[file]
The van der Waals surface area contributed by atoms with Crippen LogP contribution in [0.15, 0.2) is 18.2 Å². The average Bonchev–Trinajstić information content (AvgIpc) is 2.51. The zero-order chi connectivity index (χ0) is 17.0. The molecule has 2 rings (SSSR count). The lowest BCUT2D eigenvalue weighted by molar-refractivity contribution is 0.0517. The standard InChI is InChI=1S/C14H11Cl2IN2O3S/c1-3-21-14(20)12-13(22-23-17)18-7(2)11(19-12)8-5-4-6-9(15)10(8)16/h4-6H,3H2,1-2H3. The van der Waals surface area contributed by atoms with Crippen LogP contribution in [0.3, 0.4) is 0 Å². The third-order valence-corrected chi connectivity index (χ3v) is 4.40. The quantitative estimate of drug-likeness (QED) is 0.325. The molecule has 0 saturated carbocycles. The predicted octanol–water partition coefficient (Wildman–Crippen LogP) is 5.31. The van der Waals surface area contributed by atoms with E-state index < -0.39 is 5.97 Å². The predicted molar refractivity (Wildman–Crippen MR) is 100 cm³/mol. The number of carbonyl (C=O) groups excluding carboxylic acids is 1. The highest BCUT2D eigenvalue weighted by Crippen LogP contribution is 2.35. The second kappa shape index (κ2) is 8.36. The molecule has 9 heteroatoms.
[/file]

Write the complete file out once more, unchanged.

The van der Waals surface area contributed by atoms with Crippen LogP contribution in [0.15, 0.2) is 18.2 Å². The average Bonchev–Trinajstić information content (AvgIpc) is 2.51. The zero-order chi connectivity index (χ0) is 17.0. The molecule has 2 rings (SSSR count). The lowest BCUT2D eigenvalue weighted by molar-refractivity contribution is 0.0517. The standard InChI is InChI=1S/C14H11Cl2IN2O3S/c1-3-21-14(20)12-13(22-23-17)18-7(2)11(19-12)8-5-4-6-9(15)10(8)16/h4-6H,3H2,1-2H3. The van der Waals surface area contributed by atoms with Crippen LogP contribution in [0.3, 0.4) is 0 Å². The third-order valence-corrected chi connectivity index (χ3v) is 4.40. The quantitative estimate of drug-likeness (QED) is 0.325. The molecule has 0 saturated carbocycles. The predicted octanol–water partition coefficient (Wildman–Crippen LogP) is 5.31. The van der Waals surface area contributed by atoms with E-state index < -0.39 is 5.97 Å². The predicted molar refractivity (Wildman–Crippen MR) is 100 cm³/mol. The number of carbonyl (C=O) groups excluding carboxylic acids is 1. The highest BCUT2D eigenvalue weighted by Crippen LogP contribution is 2.35. The second kappa shape index (κ2) is 8.36. The molecule has 9 heteroatoms.